|24 March, 2020

States have upper hand in health vs. economy row

More than 100 million Americans are under orders to stay at home and many non-essential businesses are closed

NIH National Institute of Allergy and Infectious Diseases Director Anthony Fauci and ?Vice President Mike Pence? listen as U.S. President Donald Trump leads the daily coronavirus response briefing at the White House in Washington, U.S. March 24, 2020.

NIH National Institute of Allergy and Infectious Diseases Director Anthony Fauci and ?Vice President Mike Pence? listen as U.S. President Donald Trump leads the daily coronavirus response briefing at the White House in Washington, U.S. March 24, 2020.

Reuters/Jonathan Ernst

SAN FRANCISCO  - In a health emergency, U.S. President Donald Trump doesn’t have the final word. With economic damage mounting due to the coronavirus, he may bring an end to federal social-distancing restrictions. But lifting curbs is mostly not in his power.

More than 100 million Americans are under orders to stay at home and many non-essential businesses are closed. New weekly jobless claims may have hit nearly 2.3 million last week, according to Goldman Sachs, and markets have erased their gains since Trump became president in 2017.

That has made him nervous as he looks to November's elections. He tweeted in capital letters on Tuesday that he doesn't want the cure to be worse than the problem. He is considering removing guidelines to avoid large gatherings and other measures next Monday, against the advice of medical experts.

There is a genuine dilemma. The virus will kill people, but an economic depression partly triggered by lockdown conditions could also bring huge social harm, including deaths. But experience elsewhere and assessments by experts suggest it's too soon: The worst of the outbreak has yet to hit.

Part of the rationale for the restrictions is to avoid overwhelming the healthcare system. That’s why local leaders like California Governor Gavin Newsom, the first state official to order lockdown measures, will be guided by their own regional dynamics. Cases in places like New York, where people are also supposed to stay home, are expected to multiply.

An Imperial College London study found that even if the spread of the virus is slowed, there might still be 1.1 million deaths in the United States, and there are only about 93,000 intensive-care hospital beds, according to a recent Columbia University study. Hong Kong is seeing a resurgence in cases after containing it earlier this year.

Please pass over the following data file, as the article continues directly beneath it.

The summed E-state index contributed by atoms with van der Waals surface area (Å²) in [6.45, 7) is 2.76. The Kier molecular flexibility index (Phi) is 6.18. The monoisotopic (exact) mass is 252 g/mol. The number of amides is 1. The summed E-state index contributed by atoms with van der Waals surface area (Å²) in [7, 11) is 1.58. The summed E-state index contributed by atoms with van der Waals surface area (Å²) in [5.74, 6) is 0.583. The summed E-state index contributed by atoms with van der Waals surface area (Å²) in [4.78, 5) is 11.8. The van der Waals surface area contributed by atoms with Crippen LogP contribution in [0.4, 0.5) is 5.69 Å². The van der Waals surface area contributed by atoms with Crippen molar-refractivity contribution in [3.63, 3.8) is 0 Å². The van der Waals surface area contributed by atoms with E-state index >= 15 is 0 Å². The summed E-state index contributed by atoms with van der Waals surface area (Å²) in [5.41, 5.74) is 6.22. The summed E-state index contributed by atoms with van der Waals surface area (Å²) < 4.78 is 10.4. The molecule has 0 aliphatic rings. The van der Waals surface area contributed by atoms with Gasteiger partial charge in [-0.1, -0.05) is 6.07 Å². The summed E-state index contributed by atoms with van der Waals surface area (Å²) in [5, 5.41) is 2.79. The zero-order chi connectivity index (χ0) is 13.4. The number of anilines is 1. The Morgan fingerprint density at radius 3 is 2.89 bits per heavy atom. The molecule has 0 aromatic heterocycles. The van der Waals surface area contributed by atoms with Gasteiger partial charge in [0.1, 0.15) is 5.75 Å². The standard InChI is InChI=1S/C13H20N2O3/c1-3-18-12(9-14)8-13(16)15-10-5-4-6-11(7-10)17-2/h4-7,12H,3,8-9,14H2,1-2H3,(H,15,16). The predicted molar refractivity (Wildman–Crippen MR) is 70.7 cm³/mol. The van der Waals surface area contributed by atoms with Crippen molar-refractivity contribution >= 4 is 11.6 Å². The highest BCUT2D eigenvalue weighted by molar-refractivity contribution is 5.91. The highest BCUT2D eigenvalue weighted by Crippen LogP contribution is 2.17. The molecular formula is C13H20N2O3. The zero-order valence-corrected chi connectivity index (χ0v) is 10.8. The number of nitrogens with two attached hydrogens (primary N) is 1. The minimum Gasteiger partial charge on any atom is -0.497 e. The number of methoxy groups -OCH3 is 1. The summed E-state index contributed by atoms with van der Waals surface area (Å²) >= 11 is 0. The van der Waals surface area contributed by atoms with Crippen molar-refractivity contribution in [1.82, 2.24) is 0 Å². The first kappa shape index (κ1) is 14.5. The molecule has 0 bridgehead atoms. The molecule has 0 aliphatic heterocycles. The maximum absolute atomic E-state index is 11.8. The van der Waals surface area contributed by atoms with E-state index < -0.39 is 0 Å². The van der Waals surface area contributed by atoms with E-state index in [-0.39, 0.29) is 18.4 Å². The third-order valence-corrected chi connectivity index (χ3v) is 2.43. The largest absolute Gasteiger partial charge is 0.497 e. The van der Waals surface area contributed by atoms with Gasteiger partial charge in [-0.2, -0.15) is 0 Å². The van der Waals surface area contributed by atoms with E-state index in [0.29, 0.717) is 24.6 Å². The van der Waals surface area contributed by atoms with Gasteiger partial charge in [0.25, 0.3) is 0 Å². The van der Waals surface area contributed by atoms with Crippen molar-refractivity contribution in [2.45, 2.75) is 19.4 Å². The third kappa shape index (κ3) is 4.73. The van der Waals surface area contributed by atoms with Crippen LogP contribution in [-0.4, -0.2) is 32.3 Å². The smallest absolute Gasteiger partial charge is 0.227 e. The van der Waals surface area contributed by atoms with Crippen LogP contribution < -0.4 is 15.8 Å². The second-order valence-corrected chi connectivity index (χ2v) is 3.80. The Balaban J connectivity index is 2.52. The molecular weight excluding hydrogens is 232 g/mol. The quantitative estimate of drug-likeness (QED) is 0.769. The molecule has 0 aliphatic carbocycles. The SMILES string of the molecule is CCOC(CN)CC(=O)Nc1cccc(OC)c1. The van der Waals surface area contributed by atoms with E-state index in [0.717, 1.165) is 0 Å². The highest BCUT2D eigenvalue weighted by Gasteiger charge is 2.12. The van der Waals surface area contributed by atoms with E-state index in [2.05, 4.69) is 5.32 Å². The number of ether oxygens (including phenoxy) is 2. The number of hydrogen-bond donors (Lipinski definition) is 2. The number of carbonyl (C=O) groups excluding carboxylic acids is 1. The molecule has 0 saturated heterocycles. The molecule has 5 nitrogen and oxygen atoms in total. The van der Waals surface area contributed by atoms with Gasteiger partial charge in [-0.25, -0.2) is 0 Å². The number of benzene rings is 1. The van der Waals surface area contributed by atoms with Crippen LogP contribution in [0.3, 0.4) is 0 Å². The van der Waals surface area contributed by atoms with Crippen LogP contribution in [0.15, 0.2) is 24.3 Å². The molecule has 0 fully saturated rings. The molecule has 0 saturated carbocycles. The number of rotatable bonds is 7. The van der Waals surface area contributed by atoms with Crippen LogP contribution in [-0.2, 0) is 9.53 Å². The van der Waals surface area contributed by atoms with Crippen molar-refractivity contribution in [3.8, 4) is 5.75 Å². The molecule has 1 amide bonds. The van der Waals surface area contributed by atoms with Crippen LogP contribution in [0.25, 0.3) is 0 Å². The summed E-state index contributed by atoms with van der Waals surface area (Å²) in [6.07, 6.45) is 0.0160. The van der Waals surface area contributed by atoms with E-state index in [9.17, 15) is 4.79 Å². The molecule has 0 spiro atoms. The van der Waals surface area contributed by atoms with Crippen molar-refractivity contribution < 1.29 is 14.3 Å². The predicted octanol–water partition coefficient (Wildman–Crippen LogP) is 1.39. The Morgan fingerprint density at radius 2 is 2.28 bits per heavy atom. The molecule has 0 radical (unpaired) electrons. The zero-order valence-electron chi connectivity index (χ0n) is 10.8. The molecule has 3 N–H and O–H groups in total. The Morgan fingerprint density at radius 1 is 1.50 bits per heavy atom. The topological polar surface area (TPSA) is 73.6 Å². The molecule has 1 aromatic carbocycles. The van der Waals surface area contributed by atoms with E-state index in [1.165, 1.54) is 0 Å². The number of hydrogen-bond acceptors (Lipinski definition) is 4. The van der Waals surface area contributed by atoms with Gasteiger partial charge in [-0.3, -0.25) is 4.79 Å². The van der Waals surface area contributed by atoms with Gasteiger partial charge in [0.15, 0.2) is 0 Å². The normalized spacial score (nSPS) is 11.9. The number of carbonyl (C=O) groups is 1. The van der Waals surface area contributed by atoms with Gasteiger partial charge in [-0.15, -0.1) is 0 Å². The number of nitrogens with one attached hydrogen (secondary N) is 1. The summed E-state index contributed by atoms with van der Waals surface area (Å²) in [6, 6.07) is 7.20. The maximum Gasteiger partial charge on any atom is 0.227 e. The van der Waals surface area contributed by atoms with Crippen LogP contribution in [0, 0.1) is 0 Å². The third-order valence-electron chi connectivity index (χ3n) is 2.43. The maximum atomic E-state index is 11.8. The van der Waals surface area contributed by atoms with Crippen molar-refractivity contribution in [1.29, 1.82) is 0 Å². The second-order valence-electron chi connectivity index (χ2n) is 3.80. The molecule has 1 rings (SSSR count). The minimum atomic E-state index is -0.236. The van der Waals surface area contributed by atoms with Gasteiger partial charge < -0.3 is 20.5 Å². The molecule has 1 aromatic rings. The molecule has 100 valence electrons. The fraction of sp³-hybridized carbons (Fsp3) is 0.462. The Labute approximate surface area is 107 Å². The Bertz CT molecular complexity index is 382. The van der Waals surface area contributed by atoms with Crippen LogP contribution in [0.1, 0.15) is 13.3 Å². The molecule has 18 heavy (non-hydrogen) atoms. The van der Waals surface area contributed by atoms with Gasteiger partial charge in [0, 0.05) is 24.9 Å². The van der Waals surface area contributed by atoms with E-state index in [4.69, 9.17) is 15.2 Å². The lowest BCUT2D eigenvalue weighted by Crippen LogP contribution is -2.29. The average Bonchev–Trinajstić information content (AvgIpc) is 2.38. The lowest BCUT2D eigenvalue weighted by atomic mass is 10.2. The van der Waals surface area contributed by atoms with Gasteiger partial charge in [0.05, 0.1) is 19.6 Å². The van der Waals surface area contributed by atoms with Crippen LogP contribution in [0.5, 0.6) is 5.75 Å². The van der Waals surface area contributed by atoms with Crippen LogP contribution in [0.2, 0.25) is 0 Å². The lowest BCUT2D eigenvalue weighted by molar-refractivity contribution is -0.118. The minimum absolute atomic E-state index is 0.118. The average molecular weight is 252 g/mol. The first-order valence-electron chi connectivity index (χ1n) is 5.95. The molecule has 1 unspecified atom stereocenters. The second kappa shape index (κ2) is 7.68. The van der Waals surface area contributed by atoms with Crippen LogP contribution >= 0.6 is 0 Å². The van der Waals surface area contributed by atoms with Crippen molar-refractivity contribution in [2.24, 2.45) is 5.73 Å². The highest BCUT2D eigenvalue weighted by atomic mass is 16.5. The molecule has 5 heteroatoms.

Companies from Wall Street banks to Twitter TWTR.N started telling employees to work from home before Trump’s guidelines came in, and they may maintain that arrangement regardless. For businesses that can, it's the safe option.

Easing social curbs must happen eventually. A good preliminary step might be for Trump to address inadequate supplies of testing kits and protective gear for healthcare workers. Providing assistance to workers and companies in financial pain is also necessary. The trade-offs in a pandemic are brutal, but they could become harsher if the outbreak is allowed to get worse.

On Twitter https://twitter.com/GinaChon

CONTEXT NEWS

- U.S. President Donald Trump is considering ending so-called social-distancing guidelines and other restrictions on March 30, two weeks after they were announced as part of the effort to slow the spread of the viral Covid-19 disease in the United States. Trump said on March 23 that America would soon be open for business again and that the government couldn’t let the “cure be worse than the problem itself.”

- Health experts, including Anthony Fauci, director of the National Institute of Allergy and Infectious Diseases, have said they believe it will take well past March 30 before normal life can safely resume. States including Michigan and New York have ordered residents to stay at home and for non-essential businesses to be closed. They cover about 100 million people.

 (Editing by Richard Beales and Leigh Anderson) ((gina.chon@thomsonreuters.com; Reuters Messaging: gina.chon.thomsonreuters.com@reuters.net))

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